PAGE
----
Since the rise of cloud computing, the public internet has been the default connectivity network that carried data and resources between business offices and cloud data centers. These internet connections worked well enough for organizations that maintained adequate firewall protections or weren’t subject to data privacy compliance requirements. But the fact remained that if organizations didn’t secure their connection to the public cloud or if their firewall wasn’t up to date, these businesses ran the risk of having their connections to the cloud hacked and their data exposed.
For organizations that handle sensitive data or that are subject to data privacy regulations, a dedicated private network has become a much more secure option for connecting to the public cloud. Unlike the public internet, a private network is a set of secured connections between a controlled number of computers. A private network is completely isolated from the public internet. Data that moves across a private network is not accessible to anyone outside the private network while in transit, and therefore doesn’t require encryption to be secured. The data is protected based on the network’s extremely limited access from the outside.
Private networks offer businesses the assurance that their valuable data and resources only traverse private infrastructure on the way to and from the cloud. And besides the enhanced security, private networks also offer faster, more reliable connectivity than the public internet, which can suffer from bandwidth shortages.
However, the conditions that have made dedicated private networks an attractive option for organizations to transmit valuable data to and from the cloud have altered with the COVID-19 pandemic and with the shift to remote workforces. To remain productive while working from home, workers need to connect to their organization’s private network and access cloud resources, but in most cases must do so over their residential broadband services, supported by the public internet. But to connect to the organization’s secure private network via the internet potentially exposes the entire corporate infrastructure to hackers and other disruptions. How can remote workers securely access private network resources from residential Wi-Fi? Or how can dedicated private networks extend to securely reach a distributed workforce?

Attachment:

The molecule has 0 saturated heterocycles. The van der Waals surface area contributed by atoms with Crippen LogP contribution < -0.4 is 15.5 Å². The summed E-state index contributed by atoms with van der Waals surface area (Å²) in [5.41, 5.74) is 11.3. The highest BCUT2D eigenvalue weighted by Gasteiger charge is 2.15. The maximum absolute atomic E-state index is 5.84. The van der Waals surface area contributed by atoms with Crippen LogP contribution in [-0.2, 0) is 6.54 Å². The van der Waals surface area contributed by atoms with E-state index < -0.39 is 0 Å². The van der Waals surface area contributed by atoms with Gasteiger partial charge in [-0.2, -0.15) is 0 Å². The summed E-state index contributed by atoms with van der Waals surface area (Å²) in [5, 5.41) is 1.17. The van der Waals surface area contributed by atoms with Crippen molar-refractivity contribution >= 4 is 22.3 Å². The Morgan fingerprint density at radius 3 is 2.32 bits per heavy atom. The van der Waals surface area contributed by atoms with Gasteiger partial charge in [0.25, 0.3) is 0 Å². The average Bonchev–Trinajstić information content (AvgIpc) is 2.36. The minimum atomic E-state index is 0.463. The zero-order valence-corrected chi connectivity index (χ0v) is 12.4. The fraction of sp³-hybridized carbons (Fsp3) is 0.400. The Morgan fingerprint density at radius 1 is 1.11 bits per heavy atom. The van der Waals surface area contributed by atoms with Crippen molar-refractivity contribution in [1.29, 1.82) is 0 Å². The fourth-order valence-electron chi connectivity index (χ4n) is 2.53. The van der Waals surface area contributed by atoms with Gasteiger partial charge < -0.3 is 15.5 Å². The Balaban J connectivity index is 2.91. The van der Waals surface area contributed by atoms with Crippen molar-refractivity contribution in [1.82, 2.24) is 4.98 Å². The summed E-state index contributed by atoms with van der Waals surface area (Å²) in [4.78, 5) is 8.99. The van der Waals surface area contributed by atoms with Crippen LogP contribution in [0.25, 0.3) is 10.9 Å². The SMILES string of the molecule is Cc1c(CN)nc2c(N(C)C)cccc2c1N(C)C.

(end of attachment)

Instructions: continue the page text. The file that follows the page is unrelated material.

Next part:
One way to securely connect remote or mobile workers on the public internet is through virtual private networks (VPNs). VPN connections are highly encrypted, and when used over typical household internet, offer a similar level of security as private networks by creating secured tunnels between configured devices. However, VPN connections can be tricky to configure and maintain, often requiring skilled staff to deploy on site— which presents new risks given ongoing COVID lockdowns that prevent working with others face-to-face, since VPNs cannot be implemented quickly and easily with a remote workforce.
Stepping forward to address the secured networking needs of remote workers is a new generation of enterprise-grade office network appliances that provide businesses and their dispersed workers with the experience of an on-site local area network (LAN) with the same functionality and security of a dedicated private network. These devices are typically preconfigured with cryptographic protocols to make secure connections with corporate firewalls to replicate corporate security rules locally and to all network traffic flowing to and from remote workers. This removes the need for complicated configurations or complex VPN setups—the appliance connects directly to existing household broadband services, and even though data flows over third-party internet connections, network traffic is protected by the corporate firewall.
These types of LAN appliances enable organizations to quickly and easily extend their private networks to the edge, by locking down secured connections across residential Wi-Fi. Not only does it increase security for vital data and network traffic, but it allows allow businesses to maintain the productivity of at-home employees by offering familiar workflows and interfaces, just as if they were in the office, along with enterprise-grade reliability.
Organizations need to consider how they can extend the benefits of dedicated private networks to remote or hybrid workforces, these LAN appliances are a new method of doing so. They help ensure that business can stand up a mobile workforce quickly and securely in times of crisis or emergency, or address the ongoing secure networking requirements of a dispersed workforce.
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